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Re: Am I stifling my career growth leaving my current employer?
« Reply #11 on: March 15, 2019, 07:22:19 PM »
I work in the A/E/C industry and degrees and certifications are worth A LOT. Itís a tough industry to grow in if you canít get licensed.

Gone_Hiking

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Re: Am I stifling my career growth leaving my current employer?
« Reply #12 on: March 15, 2019, 09:48:23 PM »
He's 7 years older than me and also new to telecom. I wonder why he gets ~$20k more than I do? Is it his age, or that he has 4 children?

It's certainly not 4 kids.  It's years of experience and likely value of PMP credentials.  Your move to another firm will allow you to get more experience in a different environment.  Breadth of experience is valuable in project management field, which your colleague's salary has demonstrated.

Another thing is this: many times an internal promotion or, as you say, working your way up, comes with lower compensation than a new hire, coming with desired experience from somewhere else, would command.  IMHO that's OK as long as you, the plucky promoted person, learn a ton, and then ask for a raise, face the denial, and get even by getting another job with pay more commensurate with experience.

Bearblastbeats

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Re: Am I stifling my career growth leaving my current employer?
« Reply #13 on: March 16, 2019, 05:58:30 AM »
I think this is starting to get away from my original inquiry. I was wanting to make sure I wasn't jeopardizing my career growth going to this new job.

I'll see how it goes and give it my best. I make enough money to meet our needs for now.

mlipps

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Re: Am I stifling my career growth leaving my current employer?
« Reply #14 on: March 18, 2019, 12:26:28 PM »
I think this is starting to get away from my original inquiry. I was wanting to make sure I wasn't jeopardizing my career growth going to this new job.

I'll see how it goes and give it my best. I make enough money to meet our needs for now.

You used more characters in your original post talking about the other person at your old job than about your new position, so I think you moved it away from your "original inquiry", not the respondents. Good luck in your new role.

civil4life

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Re: Am I stifling my career growth leaving my current employer?
« Reply #15 on: March 18, 2019, 12:53:42 PM »
To me it seems like you are asking if you are limiting your salary capacity by going to this smaller place.  That is a possibility, but it really is not something that can be predicted.  I think with a smaller company you will gain a larger array of skills.  The larger the company usually the more specialized each persons job is especially in this area.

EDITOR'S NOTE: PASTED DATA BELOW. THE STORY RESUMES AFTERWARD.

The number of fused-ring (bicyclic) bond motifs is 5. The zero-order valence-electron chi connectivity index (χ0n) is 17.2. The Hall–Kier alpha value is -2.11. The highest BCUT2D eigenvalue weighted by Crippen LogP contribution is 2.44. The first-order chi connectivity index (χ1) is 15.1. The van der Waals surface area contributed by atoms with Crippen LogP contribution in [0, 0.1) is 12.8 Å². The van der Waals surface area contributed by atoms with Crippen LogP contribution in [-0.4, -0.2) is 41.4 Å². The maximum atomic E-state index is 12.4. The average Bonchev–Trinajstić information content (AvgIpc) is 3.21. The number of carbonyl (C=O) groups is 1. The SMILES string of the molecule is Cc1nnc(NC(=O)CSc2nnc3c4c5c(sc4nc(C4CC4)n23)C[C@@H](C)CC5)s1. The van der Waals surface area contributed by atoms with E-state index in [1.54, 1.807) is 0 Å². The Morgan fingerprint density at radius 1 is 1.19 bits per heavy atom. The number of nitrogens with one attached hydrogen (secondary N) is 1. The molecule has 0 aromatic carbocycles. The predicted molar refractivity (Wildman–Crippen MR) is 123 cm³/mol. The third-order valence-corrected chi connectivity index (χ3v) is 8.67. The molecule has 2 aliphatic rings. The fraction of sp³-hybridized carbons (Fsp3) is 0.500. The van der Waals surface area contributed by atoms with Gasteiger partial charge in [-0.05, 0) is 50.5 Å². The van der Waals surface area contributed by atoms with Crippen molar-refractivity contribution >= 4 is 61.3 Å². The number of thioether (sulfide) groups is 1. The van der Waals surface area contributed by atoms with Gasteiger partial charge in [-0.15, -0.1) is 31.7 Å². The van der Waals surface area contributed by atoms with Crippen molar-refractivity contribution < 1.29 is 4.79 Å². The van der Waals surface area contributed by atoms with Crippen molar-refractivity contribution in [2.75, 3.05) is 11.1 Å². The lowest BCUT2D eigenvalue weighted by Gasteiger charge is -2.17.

You are more than likely expanding your career growth.  Staying at one place can stifle growth.  Maybe in a few years you may no longer like this position and look for something new.

Depending on your local it sounds on based on your experience and education you are probably making a typical salary for that type of position.

I am in a fairly HCOL area and work in the public sector as a civil engineer.  In my previous position in 8 years I maybe only had 2 or 3 COLAs and my salary mainly increased due to promotion.  With 8 years experience, PE, and M. Eng. I made about $76k.  I work for a local municipality now.  In the public sector you really only have the ability to negotiate salary when you start or if you are moving into a senior management position that usually has some sort of political aspect.  Knowing this I was able to negotiate a salary of $94.5 and after 2 years I am making $102 from merit increases and COLA. 

Licensure in the public sector is kind of weird.  They want you to have it, but you do not need it for the job and getting it rarely makes a difference in salary.  I have been telling myself for years I would get my PMP.  I have not been motivated to study and take the exam, probably because I know it will not equate to a raise.  Most likely if I ever moved to the private sector I would get my PMP.


Linea_Norway

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Re: Am I stifling my career growth leaving my current employer?
« Reply #16 on: March 19, 2019, 04:07:20 AM »
Without official schooling, it is smart to get some certifications in your field of expertise. It might not mean anything in your work, but it will open doors to new jobs, because you will sound more impressive. Try to let your new boss pay for it.

This is how it worked for me, without official schooling papers.
« Last Edit: March 19, 2019, 07:04:34 AM by Linda_Norway »

cowpuncher10

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Re: Am I stifling my career growth leaving my current employer?
« Reply #17 on: March 19, 2019, 05:20:50 AM »
Spend the time to go and get the certs. The PMP is one of the hottest non technical certifications currently available.

All I read is why does someone with more experience, more education, and more certificates get paid more than I do?

formerlydivorcedmom